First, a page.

Gaza’s schools reopen, but fear remains

January 25th, 2009 - 1:58 pm ICT by IANS  

Gaza, Jan 25 (DPA) Across the Gaza Strip Saturday, Palestinian children walked to and from school for the first time since Israel’s three-week offensive which wrecked havoc across the enclave and killed over 1,300 people.Three boys in the second grade, Muhammed, Ramzi and Abed, played in front of the United Nations’ school for refugees, which they attend, glad to see each for the first time in a month.

“I am happy to be back with my friends,” said Ramzi, wearing his bright blue school shirt and hugging his two buddies around the shoulders.

They were about to go into class at around noon. In the densely populated Gaza Strip most schools run on a two-shift system, with some children starting in the early morning and studying until lunch, to be replaced by a second group which stays until the late afternoon.

“It’s good for the children to be back at school, they need it after this war, to be normal a little,” said Nahda, walking her two daughters and a neighbour’s child back from the morning shift.

Over half of the Gaza Strip’s 1.5 million Palestinian residents are under the age of 18.

But not all children were in class.

The private American School, called an “institute of learning and humanity” by the UN’s humanitarian chief John Holmes, was destroyed in an airstrike. Parents there were in talks with the administration and each other, trying to figure out what to do.

“I want my son to study and have a routine. I am very worried,” said one father of a young pupil at the institute.

Other schools were also damaged or destroyed, leaving the children without anywhere to go and with little to do. Many wandered the streets, some searching through the rubble left by the offensive for entertainment.

Over 400 children were killed from the end of December until a ceasefire was declared six days ago.

“I was completely shocked when I went back to school this morning and discovered that my classmate Christine al-Torok was killed during the war,” said Dona Matta, 16, a member of the enclave’s small Christian community, who attends the Holy Family School.

For some, the trauma of the war runs deep and is not likely to soon fade.

Mohammed Abu Jabala attends the al Fakhoura school in Jabalya, where over 40 civilians were killed by an Israeli tank shell while taking refuge in the UN run facility.

“I can still see the marks of the bombs on the walls of the school. It was very difficult and hard, not only for me, but also for all our classmates and children who came back to school,” said the 15-year-old.

Four of his classmates were killed and 10 others were still hospitalised, suffering from wounds sustained during airstrikes and ground operations.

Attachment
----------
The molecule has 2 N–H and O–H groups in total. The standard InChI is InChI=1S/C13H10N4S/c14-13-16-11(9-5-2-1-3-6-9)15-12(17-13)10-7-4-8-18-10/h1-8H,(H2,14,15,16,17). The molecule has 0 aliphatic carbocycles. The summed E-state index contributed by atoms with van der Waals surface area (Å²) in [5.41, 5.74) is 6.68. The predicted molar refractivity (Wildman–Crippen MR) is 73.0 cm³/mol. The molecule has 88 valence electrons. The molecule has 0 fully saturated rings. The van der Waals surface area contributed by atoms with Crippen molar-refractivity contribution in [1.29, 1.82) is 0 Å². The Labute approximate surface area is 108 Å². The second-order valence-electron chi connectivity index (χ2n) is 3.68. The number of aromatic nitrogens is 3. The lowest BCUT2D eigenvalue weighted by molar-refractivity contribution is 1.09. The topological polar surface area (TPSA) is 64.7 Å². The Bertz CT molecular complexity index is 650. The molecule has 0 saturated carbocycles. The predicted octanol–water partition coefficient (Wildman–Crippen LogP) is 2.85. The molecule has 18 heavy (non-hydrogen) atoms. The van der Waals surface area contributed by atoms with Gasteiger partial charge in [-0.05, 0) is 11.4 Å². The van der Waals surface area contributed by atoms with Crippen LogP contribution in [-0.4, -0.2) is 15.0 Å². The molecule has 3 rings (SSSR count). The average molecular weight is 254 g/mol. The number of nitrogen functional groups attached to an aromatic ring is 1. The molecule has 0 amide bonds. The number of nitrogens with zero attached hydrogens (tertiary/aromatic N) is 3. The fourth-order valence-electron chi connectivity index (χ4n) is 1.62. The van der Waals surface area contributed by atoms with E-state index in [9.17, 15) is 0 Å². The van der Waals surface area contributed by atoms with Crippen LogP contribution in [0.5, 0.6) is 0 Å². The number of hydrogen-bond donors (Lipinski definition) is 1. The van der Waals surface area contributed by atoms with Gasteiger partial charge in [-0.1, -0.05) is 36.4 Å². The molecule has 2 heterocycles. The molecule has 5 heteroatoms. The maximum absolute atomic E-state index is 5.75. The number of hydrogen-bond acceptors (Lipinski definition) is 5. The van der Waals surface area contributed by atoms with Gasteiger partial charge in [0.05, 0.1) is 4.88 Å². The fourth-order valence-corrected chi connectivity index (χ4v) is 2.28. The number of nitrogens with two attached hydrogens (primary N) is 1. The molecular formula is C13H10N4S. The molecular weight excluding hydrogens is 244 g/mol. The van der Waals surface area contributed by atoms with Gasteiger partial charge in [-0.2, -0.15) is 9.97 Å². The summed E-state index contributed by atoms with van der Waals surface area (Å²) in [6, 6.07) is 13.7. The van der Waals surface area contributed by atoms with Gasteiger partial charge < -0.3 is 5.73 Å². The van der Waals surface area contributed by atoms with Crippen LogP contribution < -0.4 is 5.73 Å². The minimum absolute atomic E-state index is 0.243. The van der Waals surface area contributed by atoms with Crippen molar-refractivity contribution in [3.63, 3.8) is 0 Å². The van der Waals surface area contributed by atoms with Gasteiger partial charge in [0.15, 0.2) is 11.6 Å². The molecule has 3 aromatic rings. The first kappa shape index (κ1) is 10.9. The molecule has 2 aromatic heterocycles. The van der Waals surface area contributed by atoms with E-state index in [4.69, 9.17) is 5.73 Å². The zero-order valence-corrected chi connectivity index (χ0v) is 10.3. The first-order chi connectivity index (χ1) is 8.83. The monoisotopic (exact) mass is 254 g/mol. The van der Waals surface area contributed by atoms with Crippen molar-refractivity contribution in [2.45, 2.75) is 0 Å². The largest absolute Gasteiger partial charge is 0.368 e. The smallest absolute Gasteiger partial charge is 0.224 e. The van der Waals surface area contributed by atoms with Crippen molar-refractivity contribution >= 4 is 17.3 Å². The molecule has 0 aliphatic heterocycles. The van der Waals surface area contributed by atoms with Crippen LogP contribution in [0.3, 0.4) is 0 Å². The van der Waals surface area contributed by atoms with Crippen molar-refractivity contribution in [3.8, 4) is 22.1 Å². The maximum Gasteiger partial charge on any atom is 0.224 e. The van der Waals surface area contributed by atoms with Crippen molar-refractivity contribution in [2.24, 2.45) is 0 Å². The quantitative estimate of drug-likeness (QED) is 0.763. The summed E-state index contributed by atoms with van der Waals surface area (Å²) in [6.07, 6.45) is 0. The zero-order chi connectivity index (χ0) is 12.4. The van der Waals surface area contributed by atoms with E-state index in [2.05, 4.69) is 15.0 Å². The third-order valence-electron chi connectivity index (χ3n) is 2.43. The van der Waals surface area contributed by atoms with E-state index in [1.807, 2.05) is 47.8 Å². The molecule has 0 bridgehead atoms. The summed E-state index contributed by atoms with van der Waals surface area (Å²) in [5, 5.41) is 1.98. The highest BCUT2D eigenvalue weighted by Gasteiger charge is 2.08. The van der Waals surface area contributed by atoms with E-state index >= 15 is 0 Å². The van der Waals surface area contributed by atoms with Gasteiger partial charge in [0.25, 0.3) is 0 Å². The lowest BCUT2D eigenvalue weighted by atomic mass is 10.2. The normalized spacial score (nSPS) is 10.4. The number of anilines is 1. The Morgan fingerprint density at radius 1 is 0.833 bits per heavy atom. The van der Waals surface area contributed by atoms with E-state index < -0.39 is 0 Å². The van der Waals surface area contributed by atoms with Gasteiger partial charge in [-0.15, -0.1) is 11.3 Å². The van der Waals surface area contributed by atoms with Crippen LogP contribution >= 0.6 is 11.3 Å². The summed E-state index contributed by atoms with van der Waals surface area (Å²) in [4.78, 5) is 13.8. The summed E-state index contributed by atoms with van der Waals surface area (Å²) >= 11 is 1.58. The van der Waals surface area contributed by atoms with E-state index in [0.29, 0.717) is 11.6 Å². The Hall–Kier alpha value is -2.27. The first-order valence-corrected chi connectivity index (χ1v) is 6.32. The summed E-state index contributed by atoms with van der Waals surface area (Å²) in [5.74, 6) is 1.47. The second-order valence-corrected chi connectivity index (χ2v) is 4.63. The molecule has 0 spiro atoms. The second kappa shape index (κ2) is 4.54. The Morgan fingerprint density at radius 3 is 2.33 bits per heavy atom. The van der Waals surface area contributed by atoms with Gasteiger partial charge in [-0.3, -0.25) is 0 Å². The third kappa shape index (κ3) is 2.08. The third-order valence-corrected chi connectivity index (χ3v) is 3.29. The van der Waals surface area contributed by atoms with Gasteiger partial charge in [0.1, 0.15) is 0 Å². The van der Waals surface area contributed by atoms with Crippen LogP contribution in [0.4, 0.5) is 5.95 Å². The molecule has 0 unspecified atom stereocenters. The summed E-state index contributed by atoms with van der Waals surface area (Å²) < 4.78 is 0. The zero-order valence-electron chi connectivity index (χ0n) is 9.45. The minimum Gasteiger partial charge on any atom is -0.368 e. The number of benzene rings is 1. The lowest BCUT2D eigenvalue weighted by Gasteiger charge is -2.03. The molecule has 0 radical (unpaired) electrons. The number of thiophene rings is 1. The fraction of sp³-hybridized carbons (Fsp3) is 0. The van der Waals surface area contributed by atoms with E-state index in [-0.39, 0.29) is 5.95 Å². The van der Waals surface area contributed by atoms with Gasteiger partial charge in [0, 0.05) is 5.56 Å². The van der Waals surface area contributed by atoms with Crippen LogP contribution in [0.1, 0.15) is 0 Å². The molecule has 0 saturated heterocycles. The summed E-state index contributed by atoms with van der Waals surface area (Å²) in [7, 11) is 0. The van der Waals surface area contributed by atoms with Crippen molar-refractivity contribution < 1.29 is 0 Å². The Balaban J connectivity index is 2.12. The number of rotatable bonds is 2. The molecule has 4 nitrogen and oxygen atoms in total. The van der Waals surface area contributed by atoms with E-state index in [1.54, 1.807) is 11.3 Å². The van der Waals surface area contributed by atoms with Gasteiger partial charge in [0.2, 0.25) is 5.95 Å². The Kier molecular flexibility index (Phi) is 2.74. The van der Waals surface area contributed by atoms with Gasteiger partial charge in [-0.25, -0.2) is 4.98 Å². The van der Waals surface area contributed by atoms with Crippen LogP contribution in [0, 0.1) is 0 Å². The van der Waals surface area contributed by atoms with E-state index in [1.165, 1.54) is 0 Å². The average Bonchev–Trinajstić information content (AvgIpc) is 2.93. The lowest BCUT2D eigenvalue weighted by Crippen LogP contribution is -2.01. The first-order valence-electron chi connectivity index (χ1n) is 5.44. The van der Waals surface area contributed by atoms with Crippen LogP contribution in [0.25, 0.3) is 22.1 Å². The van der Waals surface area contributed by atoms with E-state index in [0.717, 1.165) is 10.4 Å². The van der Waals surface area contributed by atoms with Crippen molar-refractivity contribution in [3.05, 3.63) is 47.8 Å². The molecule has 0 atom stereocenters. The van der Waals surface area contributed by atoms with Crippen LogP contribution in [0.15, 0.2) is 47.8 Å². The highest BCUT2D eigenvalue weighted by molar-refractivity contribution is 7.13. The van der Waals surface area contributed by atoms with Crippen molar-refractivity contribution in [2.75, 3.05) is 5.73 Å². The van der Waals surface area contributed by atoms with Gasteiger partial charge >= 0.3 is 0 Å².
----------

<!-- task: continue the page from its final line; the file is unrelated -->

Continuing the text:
At Rafah, near the Egyptian border, an area which sustained some of the heaviest aerial bombardment, one group of children huddled with their parents, around the rubble of their destroyed home.

“No, they are not back at school yet, maybe in a few days,” said Nahle, holding her young daughter close. The girl, aged 11, would only mutter a few words, occasionally breaking out into tears and then stopping, retreating into her silence.

Children in the destroyed apartments around her ducked into the destroyed buildings, sometimes pulling out a possession of theirs and running to show their parents.

For some, the shellings of UN schools, which served as shelters, gave the feeling that the facilities were not safe. Other parents were simply afraid to part with their children, after three weeks of intense fear and stress which they experienced together, said a local aid worker, who was not authorized to talk with the press.

Other children, whose families whose homes were destroyed and were living with friends or relatives, will have to be registered in new schools before they can resume studies, a process which may take some time.

Majda’s family, from the Zeitoun area, where tanks left devastation, was busy moving into their new residence Saturday, a rented home in Gaza City.

Her children, who had been sleeping on their grandmother’s floor for the last two weeks, would have to wait until they were resettled before the parents could begin to consider what to do for their education.

“Gaza exists and Israel exists and the conflict will keep going on even if there is a ceasefire. This conflict will only end when peace between us and Israel is reached,” Lara Abu Ramadan, a high school student.

But with disaster all around them, some children cannot think of such a day.

“I hate Israel for what it did to us. I think no one would forgive Israel for the crimes it committed against us,” Abu Jabala, from the Fakhoura school, said.

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